Companies like Apple, Microsoft, Amazon, Google (as well as electric car-maker Tesla) have provided very strong returns. In fact, returns from these five companies, together, have been so great that they’ve dwarfed the rest of the US share market.

Things have got to the stage that some people have been describing the US S&P 500 Index (which measures the share market performance of America’s 500 largest companies) as the S&P 5.

Many investors have continued buying the shares of Apple, Microsoft, Amazon and Google on the grounds that as we’re now all spending more time at home — and the way we work going forward will probably involve more working from home — we’ll keep needing these companies’ services and products.

Tesla, for its part, seems to be benefitting from incredible excitement (possibly over-excitement) over its potential to dominate the fast-growing electric car market. Here’s some perspective on Tesla: the current market value of Tesla’s shares is so high that one estimate suggests that it would take an investor almost 1,600 years to make money from owning its shares!1

President Biden may super-charge the US economy and boost share markets  

All this brings us to the current situation in share markets and economies where there are grounds for optimism on both fronts.

This is driven by expectations that the new US administration of President Joe Biden will deliver a massive ‘pick-me-up’ for the American and global economies through big spending programs, as well as the fact that we’ve now got three vaccines against COVID-19.

Just before taking office, Mr Biden detailed a US$1.9 trillion coronavirus rescue package titled the American Rescue Plan with proposals2 including:

  • Direct payments of US$1,400 to most Americans, bringing the total relief to US$2,000, including December’s US$600 payments
  • US$50 billion toward COVID-19 testing
  • US$350 billion to state and local governments to keep their frontline workers employed, distribute the vaccine, increase testing, reopen schools and maintain vital services
  • Increasing the federal minimum wage to US$15 per hour

Stage two of President Biden’s economic program, expected in February, will tackle his longer-term agenda.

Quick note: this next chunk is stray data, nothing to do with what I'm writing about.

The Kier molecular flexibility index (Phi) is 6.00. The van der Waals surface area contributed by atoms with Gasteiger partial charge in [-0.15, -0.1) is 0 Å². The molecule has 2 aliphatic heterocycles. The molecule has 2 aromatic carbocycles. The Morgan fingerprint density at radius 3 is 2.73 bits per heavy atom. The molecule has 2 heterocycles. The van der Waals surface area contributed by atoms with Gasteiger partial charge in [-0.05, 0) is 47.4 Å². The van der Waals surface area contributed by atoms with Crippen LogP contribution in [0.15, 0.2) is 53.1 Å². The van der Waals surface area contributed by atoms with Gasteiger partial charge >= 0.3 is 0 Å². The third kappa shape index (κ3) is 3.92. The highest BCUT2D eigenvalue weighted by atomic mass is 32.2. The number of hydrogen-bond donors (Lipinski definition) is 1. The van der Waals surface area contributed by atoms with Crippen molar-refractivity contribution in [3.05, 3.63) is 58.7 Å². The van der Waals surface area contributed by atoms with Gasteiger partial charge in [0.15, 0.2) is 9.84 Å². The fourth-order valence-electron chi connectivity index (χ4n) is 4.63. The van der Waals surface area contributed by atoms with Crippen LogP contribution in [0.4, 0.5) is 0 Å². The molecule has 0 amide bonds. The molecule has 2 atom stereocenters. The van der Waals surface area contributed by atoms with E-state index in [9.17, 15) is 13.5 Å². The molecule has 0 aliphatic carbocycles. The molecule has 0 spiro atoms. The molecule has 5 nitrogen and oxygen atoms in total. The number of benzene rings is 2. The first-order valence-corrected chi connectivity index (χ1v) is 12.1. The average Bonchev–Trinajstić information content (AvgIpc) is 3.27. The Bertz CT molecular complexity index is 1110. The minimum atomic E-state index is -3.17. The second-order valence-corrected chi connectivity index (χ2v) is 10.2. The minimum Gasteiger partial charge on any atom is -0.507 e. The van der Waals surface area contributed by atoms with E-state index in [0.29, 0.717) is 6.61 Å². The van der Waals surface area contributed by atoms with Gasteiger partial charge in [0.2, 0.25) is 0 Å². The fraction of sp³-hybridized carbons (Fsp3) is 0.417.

During the presidential campaign, Mr Biden proposed more than US$5 trillion over 10 years in new spending, with much of it front-loaded into the first few years. The proposals covered infrastructure and climate policies, domestic manufacturing, research and development, health care benefits, education, and childcare, among other things.3

At this stage, it isn’t clear which of these policies will take priority, but infrastructure and climate-oriented policies appear to be high on the list.

President Biden’s proposals, combined with continuing ultra-low official interest rates, could super-charge the US economy with knock-on benefits for the rest of the world.

Share markets, for their part, have generally reacted positively to the potential for the US economy to grow at a high rate over the next few years.

Higher government spending that translates into more money in people’s pockets means more demand for the products and services products provided by many businesses and industries. It should also mean more jobs.

Good news on vaccines, but COVID-19 is also mutating

After a year of mostly grim news on COVID-19, we finally got some good news with three vaccines —from Pfizer-BioNTech, Moderna, and Oxford-AstraZeneca — beginning to be rolled-out. Incidentally, according to the World Health Organisation, there are more than 200 COVID-19 vaccines still in development.4

That said, producing vaccines in massive quantities so that most of the world’s population can be inoculated is a tall order. COVID-19 doesn’t respect national borders, so this is what’s going to be required. Only by doing this will we be able to confidently return to something that truly looks like normal life everywhere.

Effective, mass inoculation would be a huge boost to morale across communities. It would also provide another to lift investor confidence and allow businesses to plan with future confidence.